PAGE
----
Thursday, March 27, 2014

Multiple Waypoints

So you have a story you want to tell, whether verbally or in written form. Likely there will be several points of interest you want to highlight. Organizationally, multiple waypoints may take on the form of multiple chapters. Psychologically, the characters and events in your story may also be various waypoints. For example, say you are writing an autobiography. Every person that stepped in and out of your life can be a waypoint to visit in that story. Likewise, every memorable event, big and small, can be waypoints you want to recount. But merely saying, “I did this, and then I did that, and then…” would bore your audience to sleep. The human experience includes emotions, colors, surroundings, lessons learned and so much more.
Once you identify your waypoints, I recommend using sticky notes and a large, wall that will allow you to examine not only the waypoints, but everything related to it--how you felt about it, what you experienced, who you experienced it with, what you gained or lost in the experience.
What if you are tasked to create some term paper? (Yes, I know, boooooring! But it doesn't have to be that way.) Here is where mind maps may be useful (and make the journey invigorating and rewarding). In the center will be the assigned topic. Nearest the center, surrounding the assignment, will be all the main supporting points (major attractions and/or waypoints) you want to develop. If the instructor provided his own set of sub-points he wanted included, fine. Put those as closest around the main and then build your presentation off of those. Using this method will keep the development of your paper concise, focused, and centered. If you have a smartphone (or even a digital camera), take intermittent snapshots of your wall and put them as files on your computer. When you finally get to the point of writing your paper, you’ll have the mind map as ready-reference. (Especially if you are in a dorm environment, you’ll want to do this before stepping out. You know how guys will mess with your head and your sticky notes!)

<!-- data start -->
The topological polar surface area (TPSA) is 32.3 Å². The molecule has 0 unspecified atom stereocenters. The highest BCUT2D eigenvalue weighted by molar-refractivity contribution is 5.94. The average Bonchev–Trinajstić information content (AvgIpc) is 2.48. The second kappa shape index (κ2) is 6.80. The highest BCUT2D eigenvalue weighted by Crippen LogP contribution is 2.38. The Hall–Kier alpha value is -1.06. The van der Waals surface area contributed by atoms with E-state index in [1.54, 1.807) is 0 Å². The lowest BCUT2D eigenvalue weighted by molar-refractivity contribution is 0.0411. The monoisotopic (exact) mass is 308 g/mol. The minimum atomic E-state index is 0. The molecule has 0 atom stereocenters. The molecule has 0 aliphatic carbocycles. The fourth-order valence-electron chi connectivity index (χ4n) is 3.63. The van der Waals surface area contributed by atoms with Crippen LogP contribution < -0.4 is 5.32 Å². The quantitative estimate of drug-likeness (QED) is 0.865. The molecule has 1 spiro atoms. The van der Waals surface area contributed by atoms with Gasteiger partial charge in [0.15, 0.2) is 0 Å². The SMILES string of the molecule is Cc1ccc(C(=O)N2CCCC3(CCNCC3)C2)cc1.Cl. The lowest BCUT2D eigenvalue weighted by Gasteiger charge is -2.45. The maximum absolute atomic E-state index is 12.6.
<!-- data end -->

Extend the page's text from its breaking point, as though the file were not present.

As previously mentioned, the waypoints will become your beacons, keeping your development on course. They are not necessarily “endings” (as I originally indicated in my Smart Writers article), rather they are major points of interest to be elaborated.

(Contextually, I flop back and forth using the terms major attractions and waypoints. Sometimes I intend them to mean the same thing, sometimes I intend waypoints to refer to minor stops along the journey of what you are writing--things you want & need to include, but not necessarily your main points of interest.)
This article is part of a series. Please scroll through the Index to "Inspiration For Writers."

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